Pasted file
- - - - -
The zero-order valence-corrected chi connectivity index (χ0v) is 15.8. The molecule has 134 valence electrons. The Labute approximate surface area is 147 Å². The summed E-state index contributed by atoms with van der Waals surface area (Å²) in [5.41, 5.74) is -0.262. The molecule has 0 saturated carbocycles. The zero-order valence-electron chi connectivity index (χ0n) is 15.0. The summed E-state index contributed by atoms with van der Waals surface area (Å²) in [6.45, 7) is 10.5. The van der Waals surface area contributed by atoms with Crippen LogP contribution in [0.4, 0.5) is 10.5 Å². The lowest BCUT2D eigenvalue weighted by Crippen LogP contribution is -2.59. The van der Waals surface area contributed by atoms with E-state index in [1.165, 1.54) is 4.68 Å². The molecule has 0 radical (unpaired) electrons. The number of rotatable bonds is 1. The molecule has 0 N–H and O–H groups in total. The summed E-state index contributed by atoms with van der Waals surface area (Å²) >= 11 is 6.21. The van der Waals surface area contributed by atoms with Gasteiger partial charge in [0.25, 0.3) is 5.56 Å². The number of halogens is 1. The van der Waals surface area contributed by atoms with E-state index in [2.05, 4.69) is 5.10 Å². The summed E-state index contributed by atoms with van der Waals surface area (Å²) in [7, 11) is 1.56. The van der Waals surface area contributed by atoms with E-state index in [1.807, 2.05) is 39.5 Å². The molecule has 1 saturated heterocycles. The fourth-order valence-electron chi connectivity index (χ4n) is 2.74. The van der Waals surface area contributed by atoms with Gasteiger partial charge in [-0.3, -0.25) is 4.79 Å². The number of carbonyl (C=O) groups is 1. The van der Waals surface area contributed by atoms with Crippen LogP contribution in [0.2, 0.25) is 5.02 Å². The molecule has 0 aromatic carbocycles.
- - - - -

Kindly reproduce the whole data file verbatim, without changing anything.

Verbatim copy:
The zero-order valence-corrected chi connectivity index (χ0v) is 15.8. The molecule has 134 valence electrons. The Labute approximate surface area is 147 Å². The summed E-state index contributed by atoms with van der Waals surface area (Å²) in [5.41, 5.74) is -0.262. The molecule has 0 saturated carbocycles. The zero-order valence-electron chi connectivity index (χ0n) is 15.0. The summed E-state index contributed by atoms with van der Waals surface area (Å²) in [6.45, 7) is 10.5. The van der Waals surface area contributed by atoms with Crippen LogP contribution in [0.4, 0.5) is 10.5 Å². The lowest BCUT2D eigenvalue weighted by Crippen LogP contribution is -2.59. The van der Waals surface area contributed by atoms with E-state index in [1.165, 1.54) is 4.68 Å². The molecule has 0 radical (unpaired) electrons. The number of rotatable bonds is 1. The molecule has 0 N–H and O–H groups in total. The summed E-state index contributed by atoms with van der Waals surface area (Å²) >= 11 is 6.21. The van der Waals surface area contributed by atoms with Gasteiger partial charge in [0.25, 0.3) is 5.56 Å². The number of halogens is 1. The van der Waals surface area contributed by atoms with E-state index in [2.05, 4.69) is 5.10 Å². The summed E-state index contributed by atoms with van der Waals surface area (Å²) in [7, 11) is 1.56. The van der Waals surface area contributed by atoms with E-state index in [1.807, 2.05) is 39.5 Å². The molecule has 1 saturated heterocycles. The fourth-order valence-electron chi connectivity index (χ4n) is 2.74. The van der Waals surface area contributed by atoms with Gasteiger partial charge in [-0.3, -0.25) is 4.79 Å². The number of carbonyl (C=O) groups is 1. The van der Waals surface area contributed by atoms with Crippen LogP contribution in [0.2, 0.25) is 5.02 Å². The molecule has 0 aromatic carbocycles.